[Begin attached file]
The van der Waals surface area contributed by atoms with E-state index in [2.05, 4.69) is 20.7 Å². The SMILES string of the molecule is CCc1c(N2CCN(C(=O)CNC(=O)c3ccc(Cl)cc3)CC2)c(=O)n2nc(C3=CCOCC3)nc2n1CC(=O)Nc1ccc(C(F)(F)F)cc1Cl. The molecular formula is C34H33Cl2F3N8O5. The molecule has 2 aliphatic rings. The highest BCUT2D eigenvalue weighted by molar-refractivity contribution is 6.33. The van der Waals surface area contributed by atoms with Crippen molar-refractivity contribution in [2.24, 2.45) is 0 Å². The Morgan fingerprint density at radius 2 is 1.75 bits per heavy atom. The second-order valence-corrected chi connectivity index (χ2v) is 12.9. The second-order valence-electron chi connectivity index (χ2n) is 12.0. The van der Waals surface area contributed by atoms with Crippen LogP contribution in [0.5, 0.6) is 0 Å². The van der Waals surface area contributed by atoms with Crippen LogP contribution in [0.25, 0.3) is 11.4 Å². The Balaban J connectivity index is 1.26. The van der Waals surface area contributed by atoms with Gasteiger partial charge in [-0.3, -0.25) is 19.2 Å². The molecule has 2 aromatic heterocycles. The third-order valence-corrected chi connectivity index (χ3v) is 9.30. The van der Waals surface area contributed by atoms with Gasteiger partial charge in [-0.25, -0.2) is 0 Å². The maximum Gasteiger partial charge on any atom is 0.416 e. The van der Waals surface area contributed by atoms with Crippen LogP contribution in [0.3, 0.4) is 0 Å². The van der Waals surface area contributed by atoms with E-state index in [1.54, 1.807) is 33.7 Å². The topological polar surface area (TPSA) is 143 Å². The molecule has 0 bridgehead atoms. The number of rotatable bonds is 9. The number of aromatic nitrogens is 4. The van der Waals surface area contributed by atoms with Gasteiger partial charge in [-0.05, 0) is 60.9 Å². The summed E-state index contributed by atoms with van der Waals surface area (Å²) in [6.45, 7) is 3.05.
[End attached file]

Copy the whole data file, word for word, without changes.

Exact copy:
The van der Waals surface area contributed by atoms with E-state index in [2.05, 4.69) is 20.7 Å². The SMILES string of the molecule is CCc1c(N2CCN(C(=O)CNC(=O)c3ccc(Cl)cc3)CC2)c(=O)n2nc(C3=CCOCC3)nc2n1CC(=O)Nc1ccc(C(F)(F)F)cc1Cl. The molecular formula is C34H33Cl2F3N8O5. The molecule has 2 aliphatic rings. The highest BCUT2D eigenvalue weighted by molar-refractivity contribution is 6.33. The van der Waals surface area contributed by atoms with Crippen molar-refractivity contribution in [2.24, 2.45) is 0 Å². The Morgan fingerprint density at radius 2 is 1.75 bits per heavy atom. The second-order valence-corrected chi connectivity index (χ2v) is 12.9. The second-order valence-electron chi connectivity index (χ2n) is 12.0. The van der Waals surface area contributed by atoms with Crippen LogP contribution in [0.5, 0.6) is 0 Å². The van der Waals surface area contributed by atoms with Crippen LogP contribution in [0.25, 0.3) is 11.4 Å². The Balaban J connectivity index is 1.26. The van der Waals surface area contributed by atoms with Gasteiger partial charge in [-0.3, -0.25) is 19.2 Å². The molecule has 2 aromatic heterocycles. The third-order valence-corrected chi connectivity index (χ3v) is 9.30. The van der Waals surface area contributed by atoms with Gasteiger partial charge in [-0.25, -0.2) is 0 Å². The maximum Gasteiger partial charge on any atom is 0.416 e. The van der Waals surface area contributed by atoms with Crippen LogP contribution in [0.3, 0.4) is 0 Å². The van der Waals surface area contributed by atoms with E-state index in [1.54, 1.807) is 33.7 Å². The topological polar surface area (TPSA) is 143 Å². The molecule has 0 bridgehead atoms. The number of rotatable bonds is 9. The number of aromatic nitrogens is 4. The van der Waals surface area contributed by atoms with Gasteiger partial charge in [-0.05, 0) is 60.9 Å². The summed E-state index contributed by atoms with van der Waals surface area (Å²) in [6.45, 7) is 3.05.